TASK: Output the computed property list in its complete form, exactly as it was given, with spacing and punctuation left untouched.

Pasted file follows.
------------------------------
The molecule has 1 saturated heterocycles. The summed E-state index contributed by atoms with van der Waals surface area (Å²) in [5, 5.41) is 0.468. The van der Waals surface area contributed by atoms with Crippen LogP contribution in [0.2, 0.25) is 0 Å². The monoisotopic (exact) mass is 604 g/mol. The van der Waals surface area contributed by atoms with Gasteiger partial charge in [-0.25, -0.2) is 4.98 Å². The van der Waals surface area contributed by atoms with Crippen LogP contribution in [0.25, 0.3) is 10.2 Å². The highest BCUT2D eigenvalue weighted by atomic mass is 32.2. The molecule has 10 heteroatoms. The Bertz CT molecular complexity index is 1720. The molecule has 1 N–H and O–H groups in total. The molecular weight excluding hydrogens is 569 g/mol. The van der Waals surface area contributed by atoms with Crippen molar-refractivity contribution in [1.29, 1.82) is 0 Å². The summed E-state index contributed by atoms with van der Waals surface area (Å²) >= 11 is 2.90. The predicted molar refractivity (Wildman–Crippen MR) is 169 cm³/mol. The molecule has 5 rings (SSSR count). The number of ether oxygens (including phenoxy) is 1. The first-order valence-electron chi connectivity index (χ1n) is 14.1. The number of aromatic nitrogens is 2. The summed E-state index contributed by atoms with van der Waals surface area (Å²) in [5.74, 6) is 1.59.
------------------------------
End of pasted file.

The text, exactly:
The molecule has 1 saturated heterocycles. The summed E-state index contributed by atoms with van der Waals surface area (Å²) in [5, 5.41) is 0.468. The van der Waals surface area contributed by atoms with Crippen LogP contribution in [0.2, 0.25) is 0 Å². The monoisotopic (exact) mass is 604 g/mol. The van der Waals surface area contributed by atoms with Gasteiger partial charge in [-0.25, -0.2) is 4.98 Å². The van der Waals surface area contributed by atoms with Crippen LogP contribution in [0.25, 0.3) is 10.2 Å². The highest BCUT2D eigenvalue weighted by atomic mass is 32.2. The molecule has 10 heteroatoms. The Bertz CT molecular complexity index is 1720. The molecule has 1 N–H and O–H groups in total. The molecular weight excluding hydrogens is 569 g/mol. The van der Waals surface area contributed by atoms with Crippen molar-refractivity contribution in [1.29, 1.82) is 0 Å². The summed E-state index contributed by atoms with van der Waals surface area (Å²) >= 11 is 2.90. The predicted molar refractivity (Wildman–Crippen MR) is 169 cm³/mol. The molecule has 5 rings (SSSR count). The number of ether oxygens (including phenoxy) is 1. The first-order valence-electron chi connectivity index (χ1n) is 14.1. The number of aromatic nitrogens is 2. The summed E-state index contributed by atoms with van der Waals surface area (Å²) in [5.74, 6) is 1.59.